Back in the late 1960s, before the era of litigation that forced rapper Common to drop the "Sense" from his name and British ska greats The Beat to put the word "English" in its moniker, there were three bands who went by the name Kaleidoscope. There was one group from Mexico, another from the United Kingdom who Pink Floyd fans might recognize from the soundtrack to the 1970 cult film classic "Zabriskie Point." But perhaps the most prolific of this triad of same-named acts was the Kaleidoscope from the U.S., namely due to the fact that its front man was a young, savage David Lindley, guitarist for Jackson Browne and one-time leader of the criminally underrated New Wave set El Rayo-X.
But this American edition of Kaleidoscope harbored another choice name amongst its ranks in bassist Chris Darrow, who earned his stripes as a crack session man after leaving the group following the release of their classic second LP " Beacon from Mars." His credits have appeared on such renowned recordings as James Taylor's "Sweet Baby James," the Nitty Gritty Dirt Band's "Rare Junk," the eponymous second Vince Martin album and John Fahey's "Of Rivers and Religion" and was paramount in the creation of Leonard Cohen's iconic first album "Songs of Leonard Cohen" as part of the initial sessions.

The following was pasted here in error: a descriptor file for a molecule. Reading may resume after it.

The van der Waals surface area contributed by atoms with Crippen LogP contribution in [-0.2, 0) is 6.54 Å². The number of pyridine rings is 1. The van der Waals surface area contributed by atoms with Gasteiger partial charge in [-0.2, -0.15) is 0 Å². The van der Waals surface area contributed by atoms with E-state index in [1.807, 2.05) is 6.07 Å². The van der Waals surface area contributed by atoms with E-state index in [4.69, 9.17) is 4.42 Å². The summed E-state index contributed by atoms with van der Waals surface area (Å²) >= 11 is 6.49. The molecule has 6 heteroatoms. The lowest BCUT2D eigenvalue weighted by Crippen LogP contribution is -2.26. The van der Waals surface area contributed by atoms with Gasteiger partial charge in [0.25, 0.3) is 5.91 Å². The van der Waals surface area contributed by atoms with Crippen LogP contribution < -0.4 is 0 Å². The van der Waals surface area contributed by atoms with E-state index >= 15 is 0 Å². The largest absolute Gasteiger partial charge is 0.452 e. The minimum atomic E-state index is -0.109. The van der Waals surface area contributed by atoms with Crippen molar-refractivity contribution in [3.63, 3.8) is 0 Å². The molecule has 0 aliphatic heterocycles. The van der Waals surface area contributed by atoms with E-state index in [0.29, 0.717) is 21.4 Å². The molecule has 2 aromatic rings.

Yet amidst all of this studio activity, Darrow managed to forge a nice little solo career of his own, conceived with his excellent 1971 debut "Artist Proof" once again available on vinyl and, for the first time, CD from Chicago indie Drag City. In a time when country rock was being bounced off the cliffs of Laurel and Topanga Canyons by such Los Angeles luminaries as David Crosby, The Byrds, Gram Parsons and Linda Ronstadt, this album was undoubtedly eclipsed by the avalanche of masterpieces that gathered in the valleys at the time of its initial street date in lieu of the quality twang that permeates through the original dozen tracks crafted by a phenomenal cast of musicians including pedal steel great Ed Black, percussionist John Ware from Michael Nesmith's First National Band, one-time Flying Burrito Brothers drummer Mickey McGee and bassist Arnie Moore who performed on the late Richie Havens' indelible 1983. But in discovering this tiny treasure 42 years later, amended with studio demos of such key LP cuts as Beware of Time, Song for Steven and Move On Down the Line, hearing the communal warmth of Darrow's individual style of songcraft bleed through your speakers in 2013 gives this erstwhile treasure of vintage Americana a brand new stab at greatness.